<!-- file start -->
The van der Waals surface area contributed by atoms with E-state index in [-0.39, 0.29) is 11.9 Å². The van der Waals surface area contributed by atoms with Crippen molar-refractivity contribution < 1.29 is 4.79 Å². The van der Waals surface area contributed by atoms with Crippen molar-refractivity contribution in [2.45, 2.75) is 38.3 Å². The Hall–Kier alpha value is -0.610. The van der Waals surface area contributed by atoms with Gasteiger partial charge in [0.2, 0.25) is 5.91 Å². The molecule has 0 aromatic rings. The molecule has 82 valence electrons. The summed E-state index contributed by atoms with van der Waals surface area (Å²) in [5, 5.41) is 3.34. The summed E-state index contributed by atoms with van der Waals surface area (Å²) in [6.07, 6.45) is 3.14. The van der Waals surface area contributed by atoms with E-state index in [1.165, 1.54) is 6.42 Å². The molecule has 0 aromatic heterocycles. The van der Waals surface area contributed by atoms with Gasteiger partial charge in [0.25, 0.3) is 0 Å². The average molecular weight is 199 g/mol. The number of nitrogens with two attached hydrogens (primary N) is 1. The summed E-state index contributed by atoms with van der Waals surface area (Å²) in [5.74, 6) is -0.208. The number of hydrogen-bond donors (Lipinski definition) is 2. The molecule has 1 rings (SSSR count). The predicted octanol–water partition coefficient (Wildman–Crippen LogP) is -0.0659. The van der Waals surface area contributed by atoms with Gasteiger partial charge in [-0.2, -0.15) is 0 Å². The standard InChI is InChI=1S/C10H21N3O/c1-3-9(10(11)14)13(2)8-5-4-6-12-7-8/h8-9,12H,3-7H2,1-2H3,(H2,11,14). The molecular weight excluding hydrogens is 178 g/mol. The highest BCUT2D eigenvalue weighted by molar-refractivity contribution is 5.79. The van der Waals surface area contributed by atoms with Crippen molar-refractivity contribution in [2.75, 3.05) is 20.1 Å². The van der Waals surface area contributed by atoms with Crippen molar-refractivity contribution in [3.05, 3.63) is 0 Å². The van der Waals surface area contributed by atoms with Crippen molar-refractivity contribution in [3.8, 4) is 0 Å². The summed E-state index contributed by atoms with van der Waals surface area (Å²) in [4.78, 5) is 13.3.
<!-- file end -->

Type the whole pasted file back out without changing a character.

The van der Waals surface area contributed by atoms with E-state index in [-0.39, 0.29) is 11.9 Å². The van der Waals surface area contributed by atoms with Crippen molar-refractivity contribution < 1.29 is 4.79 Å². The van der Waals surface area contributed by atoms with Crippen molar-refractivity contribution in [2.45, 2.75) is 38.3 Å². The Hall–Kier alpha value is -0.610. The van der Waals surface area contributed by atoms with Gasteiger partial charge in [0.2, 0.25) is 5.91 Å². The molecule has 0 aromatic rings. The molecule has 82 valence electrons. The summed E-state index contributed by atoms with van der Waals surface area (Å²) in [5, 5.41) is 3.34. The summed E-state index contributed by atoms with van der Waals surface area (Å²) in [6.07, 6.45) is 3.14. The van der Waals surface area contributed by atoms with E-state index in [1.165, 1.54) is 6.42 Å². The molecule has 0 aromatic heterocycles. The van der Waals surface area contributed by atoms with Gasteiger partial charge in [0.25, 0.3) is 0 Å². The average molecular weight is 199 g/mol. The number of nitrogens with two attached hydrogens (primary N) is 1. The summed E-state index contributed by atoms with van der Waals surface area (Å²) in [5.74, 6) is -0.208. The number of hydrogen-bond donors (Lipinski definition) is 2. The molecule has 1 rings (SSSR count). The predicted octanol–water partition coefficient (Wildman–Crippen LogP) is -0.0659. The van der Waals surface area contributed by atoms with Gasteiger partial charge in [-0.2, -0.15) is 0 Å². The standard InChI is InChI=1S/C10H21N3O/c1-3-9(10(11)14)13(2)8-5-4-6-12-7-8/h8-9,12H,3-7H2,1-2H3,(H2,11,14). The molecular weight excluding hydrogens is 178 g/mol. The highest BCUT2D eigenvalue weighted by molar-refractivity contribution is 5.79. The van der Waals surface area contributed by atoms with Crippen molar-refractivity contribution in [2.75, 3.05) is 20.1 Å². The van der Waals surface area contributed by atoms with Crippen molar-refractivity contribution in [3.05, 3.63) is 0 Å². The van der Waals surface area contributed by atoms with Crippen molar-refractivity contribution in [3.8, 4) is 0 Å². The summed E-state index contributed by atoms with van der Waals surface area (Å²) in [4.78, 5) is 13.3.